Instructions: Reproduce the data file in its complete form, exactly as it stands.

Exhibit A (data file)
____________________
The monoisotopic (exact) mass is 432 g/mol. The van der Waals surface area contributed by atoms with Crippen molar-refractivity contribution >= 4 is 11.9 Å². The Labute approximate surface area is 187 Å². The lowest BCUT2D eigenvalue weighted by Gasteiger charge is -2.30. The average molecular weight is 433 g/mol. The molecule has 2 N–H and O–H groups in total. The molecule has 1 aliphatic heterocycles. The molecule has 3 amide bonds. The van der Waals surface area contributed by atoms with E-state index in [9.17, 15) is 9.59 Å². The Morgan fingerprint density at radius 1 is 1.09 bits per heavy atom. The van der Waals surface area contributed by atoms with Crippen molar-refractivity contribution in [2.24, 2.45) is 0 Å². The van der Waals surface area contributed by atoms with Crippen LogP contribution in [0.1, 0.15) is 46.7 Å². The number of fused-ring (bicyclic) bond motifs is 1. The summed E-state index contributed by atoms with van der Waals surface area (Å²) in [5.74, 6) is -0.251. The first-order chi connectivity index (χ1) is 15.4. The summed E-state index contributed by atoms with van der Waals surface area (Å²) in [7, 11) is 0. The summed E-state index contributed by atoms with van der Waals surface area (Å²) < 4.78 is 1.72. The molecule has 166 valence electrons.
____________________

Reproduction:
The monoisotopic (exact) mass is 432 g/mol. The van der Waals surface area contributed by atoms with Crippen molar-refractivity contribution >= 4 is 11.9 Å². The Labute approximate surface area is 187 Å². The lowest BCUT2D eigenvalue weighted by Gasteiger charge is -2.30. The average molecular weight is 433 g/mol. The molecule has 2 N–H and O–H groups in total. The molecule has 1 aliphatic heterocycles. The molecule has 3 amide bonds. The van der Waals surface area contributed by atoms with E-state index in [9.17, 15) is 9.59 Å². The Morgan fingerprint density at radius 1 is 1.09 bits per heavy atom. The van der Waals surface area contributed by atoms with Crippen molar-refractivity contribution in [2.24, 2.45) is 0 Å². The van der Waals surface area contributed by atoms with Crippen LogP contribution in [0.1, 0.15) is 46.7 Å². The number of fused-ring (bicyclic) bond motifs is 1. The summed E-state index contributed by atoms with van der Waals surface area (Å²) in [5.74, 6) is -0.251. The first-order chi connectivity index (χ1) is 15.4. The summed E-state index contributed by atoms with van der Waals surface area (Å²) in [7, 11) is 0. The summed E-state index contributed by atoms with van der Waals surface area (Å²) < 4.78 is 1.72. The molecule has 166 valence electrons.